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Yellow Emerald

Contrary to the title of this article, there is no such thing as yellow emeralds. By definition, the color of a beryl mineral qualifying as an emerald is a pure green to bluish green and is not too light. Any colors outside this definition are not emerald.

However, the mineral species of beryl can be vividly yellow. This variety is referred to as heliodor, which translated from the Greek name means “gift of the sun”. While it is ideally described as a golden yellow, the color range goes from greenish yellow to orange yellow. It is not always brightly colored and can have a muddy, brownish saturation.

Range of Heliodor Colors

Yellow Beryl Properties

Heliodor is pleochroic, meaning it shows different colors at different angles. While faint, it primarily shows two colors ranging from brownish yellow to bright yellow. Splitting the light in two directions means it is dichroic. Its hardness is around 7.5 to 8 on the Mohs hardness scale, meaning it is resistant to knicks and scratches.

The sole difference between emeralds and heliodor is that emeralds are colored by chromium and vanadium, while heliodor is colored by iron. Aquamarines, the blue variety of beryl, are colored by iron too but the iron is charged differently.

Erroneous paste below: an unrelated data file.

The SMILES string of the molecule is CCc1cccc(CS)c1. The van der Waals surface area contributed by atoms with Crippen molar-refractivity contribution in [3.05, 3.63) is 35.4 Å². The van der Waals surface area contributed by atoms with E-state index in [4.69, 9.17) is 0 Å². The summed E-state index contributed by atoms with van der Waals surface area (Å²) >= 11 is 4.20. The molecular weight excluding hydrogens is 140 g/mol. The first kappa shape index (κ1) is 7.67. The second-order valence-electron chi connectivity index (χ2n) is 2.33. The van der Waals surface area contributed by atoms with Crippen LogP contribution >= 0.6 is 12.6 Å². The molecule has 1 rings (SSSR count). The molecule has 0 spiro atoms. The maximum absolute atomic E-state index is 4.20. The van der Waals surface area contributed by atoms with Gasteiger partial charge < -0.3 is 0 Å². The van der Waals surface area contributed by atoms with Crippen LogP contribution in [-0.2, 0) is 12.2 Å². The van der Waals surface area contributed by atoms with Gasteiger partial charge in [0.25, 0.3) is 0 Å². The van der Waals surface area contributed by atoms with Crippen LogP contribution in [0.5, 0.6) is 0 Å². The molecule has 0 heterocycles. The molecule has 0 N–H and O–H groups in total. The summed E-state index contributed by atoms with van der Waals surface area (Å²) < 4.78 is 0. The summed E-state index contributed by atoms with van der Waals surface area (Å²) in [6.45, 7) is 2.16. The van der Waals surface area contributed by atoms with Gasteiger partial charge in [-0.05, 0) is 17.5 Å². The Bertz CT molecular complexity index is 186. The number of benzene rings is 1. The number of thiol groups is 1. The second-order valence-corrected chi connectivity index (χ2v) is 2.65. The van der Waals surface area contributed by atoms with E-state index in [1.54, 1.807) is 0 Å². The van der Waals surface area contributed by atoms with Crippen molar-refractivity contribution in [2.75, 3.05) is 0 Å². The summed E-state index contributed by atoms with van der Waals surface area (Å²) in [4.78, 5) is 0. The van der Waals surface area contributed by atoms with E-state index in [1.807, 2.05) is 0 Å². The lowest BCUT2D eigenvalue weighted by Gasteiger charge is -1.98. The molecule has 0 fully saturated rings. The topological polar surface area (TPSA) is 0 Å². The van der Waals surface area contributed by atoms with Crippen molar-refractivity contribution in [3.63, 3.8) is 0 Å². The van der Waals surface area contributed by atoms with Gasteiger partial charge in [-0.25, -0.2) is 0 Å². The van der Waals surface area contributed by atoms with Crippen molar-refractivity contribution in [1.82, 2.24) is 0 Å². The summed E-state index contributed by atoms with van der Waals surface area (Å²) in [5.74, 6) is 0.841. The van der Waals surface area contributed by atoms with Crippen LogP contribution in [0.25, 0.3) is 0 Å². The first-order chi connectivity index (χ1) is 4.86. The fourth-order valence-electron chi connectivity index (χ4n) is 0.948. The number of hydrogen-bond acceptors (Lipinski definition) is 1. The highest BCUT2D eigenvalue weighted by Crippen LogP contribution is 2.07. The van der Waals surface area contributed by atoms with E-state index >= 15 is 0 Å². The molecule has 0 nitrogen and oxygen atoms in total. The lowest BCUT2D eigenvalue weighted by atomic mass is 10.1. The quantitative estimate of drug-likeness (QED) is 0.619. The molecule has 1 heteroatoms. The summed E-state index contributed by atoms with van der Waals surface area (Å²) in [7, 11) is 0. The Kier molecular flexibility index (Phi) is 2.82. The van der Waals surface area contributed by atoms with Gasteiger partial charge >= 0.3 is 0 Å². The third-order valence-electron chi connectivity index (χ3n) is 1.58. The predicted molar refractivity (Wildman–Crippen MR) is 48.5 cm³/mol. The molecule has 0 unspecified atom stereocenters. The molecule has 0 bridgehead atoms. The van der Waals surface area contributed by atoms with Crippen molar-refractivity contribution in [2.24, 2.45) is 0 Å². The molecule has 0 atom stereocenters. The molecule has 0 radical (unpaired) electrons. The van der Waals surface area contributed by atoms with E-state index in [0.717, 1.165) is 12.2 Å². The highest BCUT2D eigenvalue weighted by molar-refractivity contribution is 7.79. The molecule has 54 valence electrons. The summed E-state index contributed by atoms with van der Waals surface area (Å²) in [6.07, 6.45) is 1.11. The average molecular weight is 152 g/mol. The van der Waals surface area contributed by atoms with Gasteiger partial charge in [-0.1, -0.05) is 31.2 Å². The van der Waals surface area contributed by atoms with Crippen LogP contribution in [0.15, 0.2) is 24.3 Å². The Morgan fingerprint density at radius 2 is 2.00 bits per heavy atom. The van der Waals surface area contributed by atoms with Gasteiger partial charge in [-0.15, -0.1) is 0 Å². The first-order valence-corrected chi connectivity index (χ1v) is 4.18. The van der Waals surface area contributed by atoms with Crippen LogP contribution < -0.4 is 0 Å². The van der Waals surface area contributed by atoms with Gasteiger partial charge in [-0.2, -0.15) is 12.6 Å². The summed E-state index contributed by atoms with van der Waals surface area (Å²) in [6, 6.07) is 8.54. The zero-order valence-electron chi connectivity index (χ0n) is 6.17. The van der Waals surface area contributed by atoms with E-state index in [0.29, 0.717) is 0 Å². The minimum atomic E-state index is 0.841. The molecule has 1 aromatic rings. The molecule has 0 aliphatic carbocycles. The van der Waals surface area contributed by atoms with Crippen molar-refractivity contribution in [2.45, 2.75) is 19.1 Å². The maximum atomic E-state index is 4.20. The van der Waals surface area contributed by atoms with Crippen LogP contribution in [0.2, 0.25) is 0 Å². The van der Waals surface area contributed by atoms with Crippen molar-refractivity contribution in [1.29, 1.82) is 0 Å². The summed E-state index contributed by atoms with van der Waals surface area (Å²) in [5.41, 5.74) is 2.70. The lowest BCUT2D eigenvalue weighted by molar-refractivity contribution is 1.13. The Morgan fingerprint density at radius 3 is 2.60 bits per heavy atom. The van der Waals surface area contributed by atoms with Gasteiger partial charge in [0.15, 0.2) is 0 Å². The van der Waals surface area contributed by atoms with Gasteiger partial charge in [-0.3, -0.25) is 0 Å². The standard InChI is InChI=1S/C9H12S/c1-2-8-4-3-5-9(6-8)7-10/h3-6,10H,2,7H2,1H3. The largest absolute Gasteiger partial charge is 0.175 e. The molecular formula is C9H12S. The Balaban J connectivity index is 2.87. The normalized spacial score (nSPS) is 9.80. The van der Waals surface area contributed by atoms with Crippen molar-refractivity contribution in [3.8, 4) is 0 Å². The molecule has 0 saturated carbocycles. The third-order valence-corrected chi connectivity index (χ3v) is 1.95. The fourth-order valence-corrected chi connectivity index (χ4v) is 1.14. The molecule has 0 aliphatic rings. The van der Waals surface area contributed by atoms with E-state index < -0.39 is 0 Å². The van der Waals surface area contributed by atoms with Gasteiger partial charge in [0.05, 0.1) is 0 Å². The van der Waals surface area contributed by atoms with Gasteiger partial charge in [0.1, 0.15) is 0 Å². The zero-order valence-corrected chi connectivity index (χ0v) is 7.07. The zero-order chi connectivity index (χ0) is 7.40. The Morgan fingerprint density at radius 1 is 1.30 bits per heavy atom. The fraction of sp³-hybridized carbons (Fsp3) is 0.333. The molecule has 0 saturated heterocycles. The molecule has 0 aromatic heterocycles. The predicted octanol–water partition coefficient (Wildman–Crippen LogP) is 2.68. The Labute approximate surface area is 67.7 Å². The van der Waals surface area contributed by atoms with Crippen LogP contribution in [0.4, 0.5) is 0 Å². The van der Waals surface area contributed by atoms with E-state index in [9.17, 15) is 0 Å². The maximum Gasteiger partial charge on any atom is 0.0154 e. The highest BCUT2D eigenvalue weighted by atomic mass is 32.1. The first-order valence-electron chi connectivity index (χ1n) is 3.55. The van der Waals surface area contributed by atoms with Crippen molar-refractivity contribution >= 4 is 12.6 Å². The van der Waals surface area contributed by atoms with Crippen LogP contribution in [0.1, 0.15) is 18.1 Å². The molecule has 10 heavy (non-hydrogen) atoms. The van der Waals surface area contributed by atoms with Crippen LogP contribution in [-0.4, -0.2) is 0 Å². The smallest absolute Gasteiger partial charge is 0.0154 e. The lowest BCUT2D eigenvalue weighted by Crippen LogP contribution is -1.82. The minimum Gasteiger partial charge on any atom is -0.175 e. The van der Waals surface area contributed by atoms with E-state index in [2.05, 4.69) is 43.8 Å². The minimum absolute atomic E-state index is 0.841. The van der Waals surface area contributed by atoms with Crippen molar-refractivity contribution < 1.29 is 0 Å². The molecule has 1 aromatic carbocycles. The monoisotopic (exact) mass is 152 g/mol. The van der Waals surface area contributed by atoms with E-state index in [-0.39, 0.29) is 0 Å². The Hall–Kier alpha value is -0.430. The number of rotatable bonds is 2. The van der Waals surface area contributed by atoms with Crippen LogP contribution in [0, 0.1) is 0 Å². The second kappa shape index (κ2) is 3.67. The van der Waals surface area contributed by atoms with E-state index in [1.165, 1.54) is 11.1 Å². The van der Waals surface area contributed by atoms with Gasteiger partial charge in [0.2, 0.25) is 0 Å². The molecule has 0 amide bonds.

Emerald ID: E1572 – Weight: 1.61 Carats – Origin: Colombia


One of the few differences between heliodor and emeralds is that heliodor is a Type I gem and Emerald is a Type III. The different types refer to different standard clarity. Type I gems are typically clear, Type II gems often have some inclusions, and Type III gems are expected to be included. Clarity is judged differently for each type depending on what should be expected of its crystal formation.

Type I

Type II

Ruby ID: R12008

Type III

Emerald ID: E1373

Due to the high demand for clarity in gems and how scarce this is in emeralds, particularly clear ones go for a premium.


Unsurprisingly, one of the main sources for heliodor is Brazil, one of the primary world-wide emerald suppliers after Colombia. There are other suppliers like Russia, Ukraine, Madagascar, and Namibia. Most of these sources also produce other colors of beryl. For example; if an area produces heliodor, the odds are good that there is an aquamarine pocket nearby since they are the same mineral species and colored by the same element.


Heliodor is capable of producing the cat’s eye phenomena, just like emeralds are. They do not normally produce other phenomena, or effects, barring one-in-a-million exceptions.

Gems and Jewelry

Heliodor is frequently used in jewelry, but does not go for high prices due to the low saturation the yellow color normally shows. Demand is never high for gems that display muddy colors, with gems that can show vivid yellows like yellow sapphires instead proving to be much more popular.

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